If Singapore is not economically successful, no major powers will invite it to the discussion table, Minister in the Prime Minister's Office Chan Chun Sing said yesterday, as he explained the need to always explore opportunities with countries like the United States, China, India and others.
It is also important for the country to be united, he added. For if Singapore is not socially cohesive, others will tear the nation apart. And there is no shortage of people who want to exert their influence on different segments of the population, said Mr Chan, who is labour chief.
Besides staying successful and united, Singapore must be relevant and ready to defend itself, he said, noting how several small countries around the world have come under pressure from bigger ones.
He was at a National Day Dinner at Tiong Bahru Community Centre, where he addressed over 800 Tanjong Pagar GRC residents on how Singapore should navigate significant shifts in global geopolitics.
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"We need to have a clear-eyed view of where our interests are and what cards we have on our side," he said. "It is not helpful to start any conversation on foreign relations (by asking) if we should be on the side of country A or B. We are not the vassal state of any bigger countries and we must never allow ourselves to be so."
Mr Chan said in order to maintain its independent foreign policy, Singapore has to continue marrying its long-term principles with pragmatism. "If we are just short-term opportunists without principles, no one will take a small country like us seriously. Because we do everything with a long-term perspective, with a set of principles, we become dependable, reliable - that's how people want to deal with us and that's how people respect us."
Mr Chan added that Singapore can expect neither charity nor sympathy if it is not relevant nor useful.
This thinking underlies Singapore's economic policies as well.
"If we are not on the table, we will be on the menu," he said, adding this is why Singapore seeks trade pacts with many countries.
On the domestic front, Mr Chan emphasised the need for businesses to adjust to disruptions in the new economy, and for workers to take charge of upgrading their skills. While economic growth is set to look up, concerns still remain as the restructuring of Singapore's economy into a less manpower-intensive one will still take several years to complete, he said.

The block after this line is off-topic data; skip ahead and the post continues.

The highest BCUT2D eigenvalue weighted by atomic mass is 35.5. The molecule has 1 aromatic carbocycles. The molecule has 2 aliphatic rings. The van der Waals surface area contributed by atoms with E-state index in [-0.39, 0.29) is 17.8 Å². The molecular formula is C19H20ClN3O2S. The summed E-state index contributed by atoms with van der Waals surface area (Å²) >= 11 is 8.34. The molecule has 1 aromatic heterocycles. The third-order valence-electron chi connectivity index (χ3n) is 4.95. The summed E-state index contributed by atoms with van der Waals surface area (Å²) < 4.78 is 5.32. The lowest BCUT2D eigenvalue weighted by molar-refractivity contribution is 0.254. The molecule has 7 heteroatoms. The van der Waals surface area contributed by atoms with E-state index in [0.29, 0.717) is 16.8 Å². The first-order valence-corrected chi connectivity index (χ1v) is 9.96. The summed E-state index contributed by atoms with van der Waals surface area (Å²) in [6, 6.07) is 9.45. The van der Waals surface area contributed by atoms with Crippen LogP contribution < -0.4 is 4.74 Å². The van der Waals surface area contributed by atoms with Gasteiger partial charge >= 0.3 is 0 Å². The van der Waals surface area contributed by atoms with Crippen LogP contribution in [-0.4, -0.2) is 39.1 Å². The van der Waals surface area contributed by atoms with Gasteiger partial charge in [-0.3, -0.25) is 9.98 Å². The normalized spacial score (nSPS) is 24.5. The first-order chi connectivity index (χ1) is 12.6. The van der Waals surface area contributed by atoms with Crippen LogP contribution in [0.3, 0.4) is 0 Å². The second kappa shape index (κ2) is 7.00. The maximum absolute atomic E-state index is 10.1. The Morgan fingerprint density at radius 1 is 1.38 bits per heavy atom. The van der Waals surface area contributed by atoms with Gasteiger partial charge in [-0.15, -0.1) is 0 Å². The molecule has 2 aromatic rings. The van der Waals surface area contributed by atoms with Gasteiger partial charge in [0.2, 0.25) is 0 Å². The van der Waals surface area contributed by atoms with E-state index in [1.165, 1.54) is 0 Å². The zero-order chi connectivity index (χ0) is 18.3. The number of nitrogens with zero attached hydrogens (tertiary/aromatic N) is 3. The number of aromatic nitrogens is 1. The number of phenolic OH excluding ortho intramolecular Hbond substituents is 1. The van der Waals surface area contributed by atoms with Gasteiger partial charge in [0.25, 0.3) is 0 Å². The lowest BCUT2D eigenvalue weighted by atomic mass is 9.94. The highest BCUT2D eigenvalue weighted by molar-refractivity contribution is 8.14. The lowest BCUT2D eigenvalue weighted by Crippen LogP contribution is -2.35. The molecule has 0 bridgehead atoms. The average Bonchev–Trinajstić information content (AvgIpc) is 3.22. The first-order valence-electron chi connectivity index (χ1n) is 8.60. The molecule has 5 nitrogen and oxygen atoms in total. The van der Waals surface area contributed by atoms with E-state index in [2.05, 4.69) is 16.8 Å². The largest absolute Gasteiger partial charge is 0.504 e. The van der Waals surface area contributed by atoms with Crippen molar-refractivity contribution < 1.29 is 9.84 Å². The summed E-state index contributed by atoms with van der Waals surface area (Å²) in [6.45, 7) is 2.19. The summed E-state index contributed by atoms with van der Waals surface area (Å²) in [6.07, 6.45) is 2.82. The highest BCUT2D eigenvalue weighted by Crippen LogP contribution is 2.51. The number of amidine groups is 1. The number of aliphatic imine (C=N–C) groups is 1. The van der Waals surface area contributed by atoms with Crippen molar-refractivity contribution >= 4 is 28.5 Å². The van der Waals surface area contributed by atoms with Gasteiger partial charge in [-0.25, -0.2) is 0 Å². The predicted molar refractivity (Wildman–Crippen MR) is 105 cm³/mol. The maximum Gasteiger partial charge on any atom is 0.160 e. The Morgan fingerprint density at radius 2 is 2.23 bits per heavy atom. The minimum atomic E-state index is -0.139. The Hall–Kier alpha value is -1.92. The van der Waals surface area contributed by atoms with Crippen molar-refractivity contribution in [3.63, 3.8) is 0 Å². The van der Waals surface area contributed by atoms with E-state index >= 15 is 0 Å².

"We are not satisfied with putting our workers into today's jobs - or worse, yesterday's jobs. We want our people to get into the new jobs in the new economy, so that they have a longer runway to take care of their families," he said.
Mr Chan also flagged the "backhanded compliment" that people outside of Singapore would want to influence Singapore's foreign policy positions and domestic politics.
This makes it all the more vital to stay united as a society despite attempts by others to impose their influence. "We can take it as a working assumption that there will be people from outside who will try to exert their influence on us through diplomatic, informational, military and economic channels.
"No matter what the content, what the channels of influence may be attempted on us, we remember that in everything that we do, we start from the premise that it must be for the good of Singapore's long-term interest. And it is our people who will decide our future and not anyone else," he said.
Mr Chan did not explicitly refer to the case, but his comments come soon after Dr Huang Jing, a Lee Kuan Yew School of Public Policy academic, had his permanent residency cancelled for allegedly working with a foreign government to influence Singapore's foreign policy and public opinion. The Government did not act on information he purportedly offered.
Mr Chan also urged Singaporeans to be vigilant against the growing threat of terrorism, noting that terrorists do not just aim to kill, but to disrupt society and tear it apart.